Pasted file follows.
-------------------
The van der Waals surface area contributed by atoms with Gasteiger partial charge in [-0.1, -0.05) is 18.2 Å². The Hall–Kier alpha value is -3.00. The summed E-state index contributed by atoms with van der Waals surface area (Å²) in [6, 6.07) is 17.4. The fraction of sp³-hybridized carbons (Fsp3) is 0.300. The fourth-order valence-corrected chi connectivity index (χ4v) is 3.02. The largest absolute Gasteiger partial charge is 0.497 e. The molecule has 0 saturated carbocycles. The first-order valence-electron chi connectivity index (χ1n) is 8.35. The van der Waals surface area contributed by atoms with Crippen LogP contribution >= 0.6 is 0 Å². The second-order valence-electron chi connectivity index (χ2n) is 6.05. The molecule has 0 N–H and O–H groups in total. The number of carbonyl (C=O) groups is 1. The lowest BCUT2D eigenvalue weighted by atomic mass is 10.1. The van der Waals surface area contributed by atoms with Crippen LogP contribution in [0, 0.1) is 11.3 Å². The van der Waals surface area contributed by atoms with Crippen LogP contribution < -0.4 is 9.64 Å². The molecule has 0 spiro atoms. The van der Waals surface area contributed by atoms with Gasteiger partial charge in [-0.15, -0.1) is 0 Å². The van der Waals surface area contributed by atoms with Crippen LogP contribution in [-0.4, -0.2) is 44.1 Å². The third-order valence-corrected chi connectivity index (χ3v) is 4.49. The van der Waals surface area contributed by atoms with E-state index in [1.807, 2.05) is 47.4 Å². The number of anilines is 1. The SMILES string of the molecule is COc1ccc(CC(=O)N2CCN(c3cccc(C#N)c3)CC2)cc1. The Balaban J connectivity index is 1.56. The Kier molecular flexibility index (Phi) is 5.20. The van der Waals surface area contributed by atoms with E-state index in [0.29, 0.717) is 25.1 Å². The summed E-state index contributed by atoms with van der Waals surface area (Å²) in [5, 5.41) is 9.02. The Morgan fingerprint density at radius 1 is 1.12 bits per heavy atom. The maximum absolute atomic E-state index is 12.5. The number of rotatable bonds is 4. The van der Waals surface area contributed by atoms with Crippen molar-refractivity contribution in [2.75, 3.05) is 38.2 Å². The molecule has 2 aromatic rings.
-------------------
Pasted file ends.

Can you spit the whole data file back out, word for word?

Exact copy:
The van der Waals surface area contributed by atoms with Gasteiger partial charge in [-0.1, -0.05) is 18.2 Å². The Hall–Kier alpha value is -3.00. The summed E-state index contributed by atoms with van der Waals surface area (Å²) in [6, 6.07) is 17.4. The fraction of sp³-hybridized carbons (Fsp3) is 0.300. The fourth-order valence-corrected chi connectivity index (χ4v) is 3.02. The largest absolute Gasteiger partial charge is 0.497 e. The molecule has 0 saturated carbocycles. The first-order valence-electron chi connectivity index (χ1n) is 8.35. The van der Waals surface area contributed by atoms with Crippen LogP contribution >= 0.6 is 0 Å². The second-order valence-electron chi connectivity index (χ2n) is 6.05. The molecule has 0 N–H and O–H groups in total. The number of carbonyl (C=O) groups is 1. The lowest BCUT2D eigenvalue weighted by atomic mass is 10.1. The van der Waals surface area contributed by atoms with Crippen LogP contribution in [0, 0.1) is 11.3 Å². The van der Waals surface area contributed by atoms with Crippen LogP contribution < -0.4 is 9.64 Å². The molecule has 0 spiro atoms. The van der Waals surface area contributed by atoms with Gasteiger partial charge in [-0.15, -0.1) is 0 Å². The van der Waals surface area contributed by atoms with Crippen LogP contribution in [-0.4, -0.2) is 44.1 Å². The third-order valence-corrected chi connectivity index (χ3v) is 4.49. The van der Waals surface area contributed by atoms with E-state index in [1.807, 2.05) is 47.4 Å². The number of anilines is 1. The SMILES string of the molecule is COc1ccc(CC(=O)N2CCN(c3cccc(C#N)c3)CC2)cc1. The Balaban J connectivity index is 1.56. The Kier molecular flexibility index (Phi) is 5.20. The van der Waals surface area contributed by atoms with E-state index in [0.29, 0.717) is 25.1 Å². The summed E-state index contributed by atoms with van der Waals surface area (Å²) in [5, 5.41) is 9.02. The Morgan fingerprint density at radius 1 is 1.12 bits per heavy atom. The maximum absolute atomic E-state index is 12.5. The number of rotatable bonds is 4. The van der Waals surface area contributed by atoms with Crippen molar-refractivity contribution in [2.75, 3.05) is 38.2 Å². The molecule has 2 aromatic rings.